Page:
At the end of 2016, the occurrence of “Geun Hye Park–Soon Sil Choi Gate” shed new light on Sang Min Whang’s dismissal from Yonsei University in the press and in politics. He also took this time to reset his own values, which can be known from his words in the following: “If I could do what was enjoyable to me then I was not going to be concerned with anything else and tried hard to be indifferent and lived thinking “a professor’s duty is only to do research.” I tried to live detached from the power struggle as an aloof scholar who would occasionally observe it from afar and provide advice. But in Korea, after knowing the truth that I cannot do the work I enjoy and do well at all outside of its influence… I realized the truth that I was terminated because my desire to stay as an aloof scholar was not as clear compared to those who tried to gain power who had very clear desires and was thorough in their pursuit of it. So I thought I should no longer stay as an observer… The people were also deceived by Lee-Myung-Park-Geun-Hye because they did not face what they want and did not make it clear enough.” After diagnosing the Korean peoples’ mind as being in “a state of slavery” in relation to the “Geun Hye Park–Soon Sil Choi Gate,” Whang spoke out more proactively and clearly on his opinions in politics in the press and on his podcast after his dismissal, and is leading “the Korean Peoples’ Psychological Independence Movement” with the public through the podcast Whangshimso.

2015

In May 2015, Sang Min Whang researched the types of image the public has about the then President Geun Hye Park using Q Methodology and published his findings in the monthly magazine Shin Dong Ah with the title “Foolish Ruler> Face Madame >Our VIP.” According to Whang’s research, people perceived Ms. Park mainly as a “puppet.” The “puppet” image the majority of people had of Ms. Park was divided into more detailed types: foolish ruler, our VIP, and face Madame. The study simultaneously found the public expected a president with the image of a “leading hero” as an alternative to Park. This meant the public already knew through her image that Park is incompetent and, at the same time, only a sort of “ceremonious figure” with someone else calling the shots. She was being perceived as a leader that did not have the ability to govern a nation.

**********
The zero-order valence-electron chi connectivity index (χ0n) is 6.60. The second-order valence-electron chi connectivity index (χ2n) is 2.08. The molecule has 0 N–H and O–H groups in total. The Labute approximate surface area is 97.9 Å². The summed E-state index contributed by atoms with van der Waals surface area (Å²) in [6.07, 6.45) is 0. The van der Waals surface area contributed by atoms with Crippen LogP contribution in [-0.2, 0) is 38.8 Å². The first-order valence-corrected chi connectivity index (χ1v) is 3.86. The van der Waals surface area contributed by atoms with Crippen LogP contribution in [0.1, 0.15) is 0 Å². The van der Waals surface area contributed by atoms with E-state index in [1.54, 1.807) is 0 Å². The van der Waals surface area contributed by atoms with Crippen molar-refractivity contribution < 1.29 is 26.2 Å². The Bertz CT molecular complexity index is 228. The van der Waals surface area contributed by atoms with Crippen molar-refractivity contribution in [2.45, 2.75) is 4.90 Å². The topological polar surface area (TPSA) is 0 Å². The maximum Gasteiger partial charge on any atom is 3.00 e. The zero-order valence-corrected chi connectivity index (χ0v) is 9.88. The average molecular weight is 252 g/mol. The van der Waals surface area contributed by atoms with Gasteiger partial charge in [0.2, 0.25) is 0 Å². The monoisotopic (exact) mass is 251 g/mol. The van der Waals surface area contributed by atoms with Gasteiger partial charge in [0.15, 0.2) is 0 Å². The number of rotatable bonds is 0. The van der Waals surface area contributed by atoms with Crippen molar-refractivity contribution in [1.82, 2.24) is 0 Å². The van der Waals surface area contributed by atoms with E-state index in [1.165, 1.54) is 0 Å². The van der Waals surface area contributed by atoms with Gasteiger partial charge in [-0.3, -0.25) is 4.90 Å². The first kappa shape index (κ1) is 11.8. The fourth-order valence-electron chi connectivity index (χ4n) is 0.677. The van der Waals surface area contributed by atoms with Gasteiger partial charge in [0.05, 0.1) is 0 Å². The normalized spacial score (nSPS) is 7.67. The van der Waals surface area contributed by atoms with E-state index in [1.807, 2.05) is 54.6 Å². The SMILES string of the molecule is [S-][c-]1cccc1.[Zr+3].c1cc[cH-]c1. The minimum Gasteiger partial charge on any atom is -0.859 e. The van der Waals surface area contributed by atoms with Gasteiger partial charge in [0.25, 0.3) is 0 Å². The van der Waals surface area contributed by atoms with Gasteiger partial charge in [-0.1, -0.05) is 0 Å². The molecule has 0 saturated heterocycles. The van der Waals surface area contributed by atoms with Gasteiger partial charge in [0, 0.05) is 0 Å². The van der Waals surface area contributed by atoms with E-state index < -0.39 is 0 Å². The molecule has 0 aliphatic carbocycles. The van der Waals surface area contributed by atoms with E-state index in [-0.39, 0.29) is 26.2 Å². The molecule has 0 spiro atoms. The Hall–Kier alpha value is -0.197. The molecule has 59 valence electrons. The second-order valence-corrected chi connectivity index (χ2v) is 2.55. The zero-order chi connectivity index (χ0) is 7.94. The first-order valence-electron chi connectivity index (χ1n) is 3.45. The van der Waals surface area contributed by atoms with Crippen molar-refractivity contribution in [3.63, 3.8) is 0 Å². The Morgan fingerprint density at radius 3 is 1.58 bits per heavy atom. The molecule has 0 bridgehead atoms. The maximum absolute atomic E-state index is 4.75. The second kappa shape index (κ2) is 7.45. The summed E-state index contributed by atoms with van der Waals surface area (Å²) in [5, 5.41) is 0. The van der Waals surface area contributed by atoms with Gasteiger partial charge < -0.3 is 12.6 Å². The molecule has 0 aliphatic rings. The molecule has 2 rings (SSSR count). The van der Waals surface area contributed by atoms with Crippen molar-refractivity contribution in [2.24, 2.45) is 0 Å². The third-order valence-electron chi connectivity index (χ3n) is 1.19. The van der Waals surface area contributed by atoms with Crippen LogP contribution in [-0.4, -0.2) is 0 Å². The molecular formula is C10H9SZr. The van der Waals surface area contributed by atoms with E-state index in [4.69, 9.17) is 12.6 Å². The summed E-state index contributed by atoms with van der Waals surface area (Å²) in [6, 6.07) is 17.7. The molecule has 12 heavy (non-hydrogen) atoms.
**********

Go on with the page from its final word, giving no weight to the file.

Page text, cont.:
The attempt to discipline Sang Min Whang in 2015 was not the first time. In 2014, he was sent to the disciplinary action committee for “lack of research production and negligence in teaching students,” but the charge fell apart after it was revealed not to be true. This is because in 2014 when Sang Min Whang was sent to the disciplinary action committee, he did five presentations in international and domestic academic societies and published one dissertation and the book The Person That Is Me. Also, he was on the editing staff for the Journal of Human Subjectivity and was editor-in-chief of the Korean Society for the Study of Human Subjectivity. In the following year of 2015, he published “The New Consumer Psychology: Scanning buying behavior with MRI of the Mind” through Routledge, America’s publishing company specializing in social sciences. In addition, when the genital scandal arose, Sung Joo Kim who was the co-chair of the Presidential Campaign Committee for Saenuri party, visited Yonsei University demanding Sang Min Whang’s resignation from professorship and revealed that she was promised disciplinary action by Yonsei University. It was brought up that Sung Joo Kim may be a member of the hidden power organization called “eight fairies” related to the Soon Sil Choi scandal, but she denied the allegation.

2012

Sang Min Whang who was a regular on CBS Radio’s “Mi Hwa Kim’s Everybody” program criticized colleges’ preferential treatment of its sports stars on May 22, 2012.

<Sang Min Whang’s summarized speech from “Mi Hwa Kim’s Everybody” radio program, May 22nd, 2012>

1985